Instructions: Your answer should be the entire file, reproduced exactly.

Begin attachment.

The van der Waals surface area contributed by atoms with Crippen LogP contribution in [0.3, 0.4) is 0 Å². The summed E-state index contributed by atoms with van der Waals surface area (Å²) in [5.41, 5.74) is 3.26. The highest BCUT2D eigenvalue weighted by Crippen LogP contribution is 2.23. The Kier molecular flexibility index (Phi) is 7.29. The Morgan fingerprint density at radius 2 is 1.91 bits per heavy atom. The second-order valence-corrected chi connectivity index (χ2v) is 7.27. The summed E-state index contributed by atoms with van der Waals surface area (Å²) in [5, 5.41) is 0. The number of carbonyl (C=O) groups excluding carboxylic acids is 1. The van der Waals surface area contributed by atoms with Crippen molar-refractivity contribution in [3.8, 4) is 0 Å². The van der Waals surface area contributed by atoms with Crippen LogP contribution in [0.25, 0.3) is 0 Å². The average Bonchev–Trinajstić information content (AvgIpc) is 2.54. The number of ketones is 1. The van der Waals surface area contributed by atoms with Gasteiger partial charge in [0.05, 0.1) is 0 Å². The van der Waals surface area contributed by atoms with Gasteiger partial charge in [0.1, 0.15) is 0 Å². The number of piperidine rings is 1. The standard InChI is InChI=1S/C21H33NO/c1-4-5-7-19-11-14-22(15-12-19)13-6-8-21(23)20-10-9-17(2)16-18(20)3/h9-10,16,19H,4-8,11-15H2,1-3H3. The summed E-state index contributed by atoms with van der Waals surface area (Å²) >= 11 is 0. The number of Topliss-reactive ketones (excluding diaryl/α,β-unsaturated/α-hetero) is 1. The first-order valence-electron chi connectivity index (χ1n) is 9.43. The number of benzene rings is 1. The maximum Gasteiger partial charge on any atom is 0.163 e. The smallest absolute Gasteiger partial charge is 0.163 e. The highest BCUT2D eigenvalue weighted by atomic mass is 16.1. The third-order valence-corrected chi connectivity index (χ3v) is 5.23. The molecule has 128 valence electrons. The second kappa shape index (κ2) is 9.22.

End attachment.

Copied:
The van der Waals surface area contributed by atoms with Crippen LogP contribution in [0.3, 0.4) is 0 Å². The summed E-state index contributed by atoms with van der Waals surface area (Å²) in [5.41, 5.74) is 3.26. The highest BCUT2D eigenvalue weighted by Crippen LogP contribution is 2.23. The Kier molecular flexibility index (Phi) is 7.29. The Morgan fingerprint density at radius 2 is 1.91 bits per heavy atom. The second-order valence-corrected chi connectivity index (χ2v) is 7.27. The summed E-state index contributed by atoms with van der Waals surface area (Å²) in [5, 5.41) is 0. The number of carbonyl (C=O) groups excluding carboxylic acids is 1. The van der Waals surface area contributed by atoms with Crippen molar-refractivity contribution in [3.8, 4) is 0 Å². The van der Waals surface area contributed by atoms with Crippen LogP contribution in [0.25, 0.3) is 0 Å². The average Bonchev–Trinajstić information content (AvgIpc) is 2.54. The number of ketones is 1. The van der Waals surface area contributed by atoms with Gasteiger partial charge in [0.05, 0.1) is 0 Å². The van der Waals surface area contributed by atoms with Gasteiger partial charge in [0.1, 0.15) is 0 Å². The number of piperidine rings is 1. The standard InChI is InChI=1S/C21H33NO/c1-4-5-7-19-11-14-22(15-12-19)13-6-8-21(23)20-10-9-17(2)16-18(20)3/h9-10,16,19H,4-8,11-15H2,1-3H3. The summed E-state index contributed by atoms with van der Waals surface area (Å²) >= 11 is 0. The number of Topliss-reactive ketones (excluding diaryl/α,β-unsaturated/α-hetero) is 1. The first-order valence-electron chi connectivity index (χ1n) is 9.43. The number of benzene rings is 1. The maximum Gasteiger partial charge on any atom is 0.163 e. The smallest absolute Gasteiger partial charge is 0.163 e. The highest BCUT2D eigenvalue weighted by atomic mass is 16.1. The third-order valence-corrected chi connectivity index (χ3v) is 5.23. The molecule has 128 valence electrons. The second kappa shape index (κ2) is 9.22.